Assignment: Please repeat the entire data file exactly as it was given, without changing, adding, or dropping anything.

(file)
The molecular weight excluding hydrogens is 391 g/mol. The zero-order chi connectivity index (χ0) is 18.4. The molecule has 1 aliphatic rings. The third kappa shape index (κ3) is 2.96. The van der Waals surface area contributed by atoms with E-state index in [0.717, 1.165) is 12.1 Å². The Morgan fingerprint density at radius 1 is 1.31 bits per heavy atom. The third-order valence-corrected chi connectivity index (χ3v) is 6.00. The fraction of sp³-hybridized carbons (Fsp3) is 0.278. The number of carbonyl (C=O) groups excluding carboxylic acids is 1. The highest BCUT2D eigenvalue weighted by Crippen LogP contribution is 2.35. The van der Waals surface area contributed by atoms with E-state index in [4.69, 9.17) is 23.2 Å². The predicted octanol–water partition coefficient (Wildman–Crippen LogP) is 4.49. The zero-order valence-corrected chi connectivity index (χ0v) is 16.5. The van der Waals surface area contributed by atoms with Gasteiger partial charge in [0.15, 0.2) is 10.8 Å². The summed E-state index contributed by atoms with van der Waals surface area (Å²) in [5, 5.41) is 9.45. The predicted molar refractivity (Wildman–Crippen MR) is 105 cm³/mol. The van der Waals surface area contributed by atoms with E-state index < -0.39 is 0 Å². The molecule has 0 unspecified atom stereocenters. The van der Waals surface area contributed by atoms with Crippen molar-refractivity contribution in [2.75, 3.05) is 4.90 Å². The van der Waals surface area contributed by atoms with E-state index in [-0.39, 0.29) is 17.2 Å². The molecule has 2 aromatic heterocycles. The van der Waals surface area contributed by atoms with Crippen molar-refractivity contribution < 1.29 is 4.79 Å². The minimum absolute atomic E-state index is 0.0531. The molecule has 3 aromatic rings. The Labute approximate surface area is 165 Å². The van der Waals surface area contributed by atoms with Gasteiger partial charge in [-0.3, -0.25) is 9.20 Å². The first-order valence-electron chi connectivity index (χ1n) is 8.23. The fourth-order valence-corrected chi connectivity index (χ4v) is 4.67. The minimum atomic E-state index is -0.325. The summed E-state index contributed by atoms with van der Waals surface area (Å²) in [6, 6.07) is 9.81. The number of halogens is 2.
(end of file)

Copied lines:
The molecular weight excluding hydrogens is 391 g/mol. The zero-order chi connectivity index (χ0) is 18.4. The molecule has 1 aliphatic rings. The third kappa shape index (κ3) is 2.96. The van der Waals surface area contributed by atoms with E-state index in [0.717, 1.165) is 12.1 Å². The Morgan fingerprint density at radius 1 is 1.31 bits per heavy atom. The third-order valence-corrected chi connectivity index (χ3v) is 6.00. The fraction of sp³-hybridized carbons (Fsp3) is 0.278. The number of carbonyl (C=O) groups excluding carboxylic acids is 1. The highest BCUT2D eigenvalue weighted by Crippen LogP contribution is 2.35. The van der Waals surface area contributed by atoms with E-state index in [4.69, 9.17) is 23.2 Å². The predicted octanol–water partition coefficient (Wildman–Crippen LogP) is 4.49. The zero-order valence-corrected chi connectivity index (χ0v) is 16.5. The van der Waals surface area contributed by atoms with Gasteiger partial charge in [0.15, 0.2) is 10.8 Å². The summed E-state index contributed by atoms with van der Waals surface area (Å²) in [5, 5.41) is 9.45. The predicted molar refractivity (Wildman–Crippen MR) is 105 cm³/mol. The van der Waals surface area contributed by atoms with E-state index < -0.39 is 0 Å². The molecule has 0 unspecified atom stereocenters. The van der Waals surface area contributed by atoms with Crippen molar-refractivity contribution in [2.75, 3.05) is 4.90 Å². The van der Waals surface area contributed by atoms with E-state index in [-0.39, 0.29) is 17.2 Å². The molecule has 2 aromatic heterocycles. The van der Waals surface area contributed by atoms with Crippen molar-refractivity contribution < 1.29 is 4.79 Å². The minimum absolute atomic E-state index is 0.0531. The molecule has 3 aromatic rings. The Labute approximate surface area is 165 Å². The van der Waals surface area contributed by atoms with Gasteiger partial charge in [-0.3, -0.25) is 9.20 Å². The first-order valence-electron chi connectivity index (χ1n) is 8.23. The fourth-order valence-corrected chi connectivity index (χ4v) is 4.67. The minimum atomic E-state index is -0.325. The summed E-state index contributed by atoms with van der Waals surface area (Å²) in [6, 6.07) is 9.81. The number of halogens is 2.